The latest Live Register release from the CSO shows that the seasonally adjusted Irish standardised unemployment rate (SUR) fell by 10bps m/m to 10.6% in December.
While the rate is still high in absolute terms, it is steadily moving in the right direction – indeed, the SUR fell in every single month during 2014 and by 160bps over the year. The seasonally adjusted number of people on the register, at 363,900, was -3,300 m/m extending the run of sequential declines in the number of people ‘signing on’ to 20 months.
The total number of people on the Live Register fell by 9.9% over the course of 2014 and is now 18.9% below the August 2011 peak of 448,800. The positive trends in hiring (total employment has increased for eight successive quarters) has been a key driver of this, but there is no denying that emigration and extended stays in higher education have also played supporting roles in producing this outcome.
The ratio of over-25 year olds to under-25 year olds on the Live Register as an indicator on the extent to which young people in particular are still looking at opportunities outside the Irish labour market. In December this widened yet again to 6.14:1 from 6.05:1 in November. At the end of 2013 it was 5.43:1 while before the crisis it was as low as 3.53:1 (December 2008). Providing opportunities for young people to enter the workforce should be a key priority for policymakers, particularly given the negative effects of the hiring embargoes of recent years (indeed, a report in today’s Irish Times says that only 1% of Irish Rail’s workforce is under the age of 30). Over the course of 2014 the number of people aged 25 and over on the Live Register declined by 8.4% while the number of people under the age of 25 fell by 19.0%.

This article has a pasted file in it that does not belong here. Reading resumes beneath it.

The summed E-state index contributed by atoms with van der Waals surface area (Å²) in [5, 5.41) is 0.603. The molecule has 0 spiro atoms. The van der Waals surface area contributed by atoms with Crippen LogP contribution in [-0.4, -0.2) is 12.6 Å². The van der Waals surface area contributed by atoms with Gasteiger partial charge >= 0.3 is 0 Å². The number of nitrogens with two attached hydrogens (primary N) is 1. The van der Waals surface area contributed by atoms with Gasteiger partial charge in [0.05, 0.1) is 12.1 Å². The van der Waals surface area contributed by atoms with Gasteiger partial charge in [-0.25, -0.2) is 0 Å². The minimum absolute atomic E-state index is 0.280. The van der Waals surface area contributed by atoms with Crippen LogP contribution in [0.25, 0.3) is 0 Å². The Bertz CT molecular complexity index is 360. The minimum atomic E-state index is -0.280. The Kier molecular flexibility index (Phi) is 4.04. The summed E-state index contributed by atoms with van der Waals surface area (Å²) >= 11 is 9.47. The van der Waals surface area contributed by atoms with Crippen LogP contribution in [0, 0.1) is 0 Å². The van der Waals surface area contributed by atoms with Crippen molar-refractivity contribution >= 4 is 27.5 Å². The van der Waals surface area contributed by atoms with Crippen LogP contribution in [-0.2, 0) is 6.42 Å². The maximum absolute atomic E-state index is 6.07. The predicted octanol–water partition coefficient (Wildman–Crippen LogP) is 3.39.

Another serious issue is the problem of long-term unemployment. In December 46.3% of those on the Live Register had been on it for more than 12 months (December 2013: 45.4%) and while the number of people on it for more than 12 months fell by 14,825 (-8.3%) over the course of last year, at 166,796 it is still very elevated in absolute terms. In this regard the number of people on Activation Programmes targeted mainly at the long-term unemployed rose by only 422 between November 2013 and November 2014 (when it stood at 86,160). People on Activation Programmes are not counted as part of the monthly Live Register.
Provided by: Philip O’Sullivan
The Harcourt Building, Harcourt Street, Dublin 2, Ireland